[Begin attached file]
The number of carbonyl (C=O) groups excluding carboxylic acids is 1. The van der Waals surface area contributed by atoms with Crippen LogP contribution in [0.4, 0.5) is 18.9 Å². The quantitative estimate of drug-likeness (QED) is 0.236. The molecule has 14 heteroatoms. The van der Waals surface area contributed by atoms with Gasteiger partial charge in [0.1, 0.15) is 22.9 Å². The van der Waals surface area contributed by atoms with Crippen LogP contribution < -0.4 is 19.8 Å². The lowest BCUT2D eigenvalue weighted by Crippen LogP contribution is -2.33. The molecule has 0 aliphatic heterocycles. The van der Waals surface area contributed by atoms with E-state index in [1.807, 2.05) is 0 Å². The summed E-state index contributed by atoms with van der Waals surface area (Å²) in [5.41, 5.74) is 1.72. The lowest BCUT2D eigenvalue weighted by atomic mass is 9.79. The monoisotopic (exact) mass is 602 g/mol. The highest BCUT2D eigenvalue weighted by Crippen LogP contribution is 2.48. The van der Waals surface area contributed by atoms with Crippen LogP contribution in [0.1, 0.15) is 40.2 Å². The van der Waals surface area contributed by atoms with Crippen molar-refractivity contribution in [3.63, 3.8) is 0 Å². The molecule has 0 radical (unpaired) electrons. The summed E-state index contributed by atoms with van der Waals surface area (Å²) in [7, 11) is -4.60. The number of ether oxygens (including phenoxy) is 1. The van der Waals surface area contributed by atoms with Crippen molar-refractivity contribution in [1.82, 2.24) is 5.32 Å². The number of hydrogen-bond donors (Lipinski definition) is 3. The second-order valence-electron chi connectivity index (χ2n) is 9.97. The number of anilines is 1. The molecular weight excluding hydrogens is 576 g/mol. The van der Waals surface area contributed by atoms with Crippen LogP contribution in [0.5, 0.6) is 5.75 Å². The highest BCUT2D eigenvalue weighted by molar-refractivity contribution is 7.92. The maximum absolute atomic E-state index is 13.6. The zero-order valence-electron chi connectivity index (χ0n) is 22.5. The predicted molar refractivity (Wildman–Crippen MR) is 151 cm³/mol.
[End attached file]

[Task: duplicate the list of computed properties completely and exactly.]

The number of carbonyl (C=O) groups excluding carboxylic acids is 1. The van der Waals surface area contributed by atoms with Crippen LogP contribution in [0.4, 0.5) is 18.9 Å². The quantitative estimate of drug-likeness (QED) is 0.236. The molecule has 14 heteroatoms. The van der Waals surface area contributed by atoms with Gasteiger partial charge in [0.1, 0.15) is 22.9 Å². The van der Waals surface area contributed by atoms with Crippen LogP contribution < -0.4 is 19.8 Å². The lowest BCUT2D eigenvalue weighted by Crippen LogP contribution is -2.33. The molecule has 0 aliphatic heterocycles. The van der Waals surface area contributed by atoms with E-state index in [1.807, 2.05) is 0 Å². The summed E-state index contributed by atoms with van der Waals surface area (Å²) in [5.41, 5.74) is 1.72. The lowest BCUT2D eigenvalue weighted by atomic mass is 9.79. The monoisotopic (exact) mass is 602 g/mol. The highest BCUT2D eigenvalue weighted by Crippen LogP contribution is 2.48. The van der Waals surface area contributed by atoms with Crippen LogP contribution in [0.1, 0.15) is 40.2 Å². The van der Waals surface area contributed by atoms with Crippen molar-refractivity contribution in [3.63, 3.8) is 0 Å². The molecule has 0 radical (unpaired) electrons. The summed E-state index contributed by atoms with van der Waals surface area (Å²) in [7, 11) is -4.60. The number of ether oxygens (including phenoxy) is 1. The van der Waals surface area contributed by atoms with Crippen molar-refractivity contribution in [1.82, 2.24) is 5.32 Å². The number of hydrogen-bond donors (Lipinski definition) is 3. The second-order valence-electron chi connectivity index (χ2n) is 9.97. The number of anilines is 1. The molecular weight excluding hydrogens is 576 g/mol. The van der Waals surface area contributed by atoms with Crippen LogP contribution in [0.5, 0.6) is 5.75 Å². The highest BCUT2D eigenvalue weighted by molar-refractivity contribution is 7.92. The maximum absolute atomic E-state index is 13.6. The zero-order valence-electron chi connectivity index (χ0n) is 22.5. The predicted molar refractivity (Wildman–Crippen MR) is 151 cm³/mol.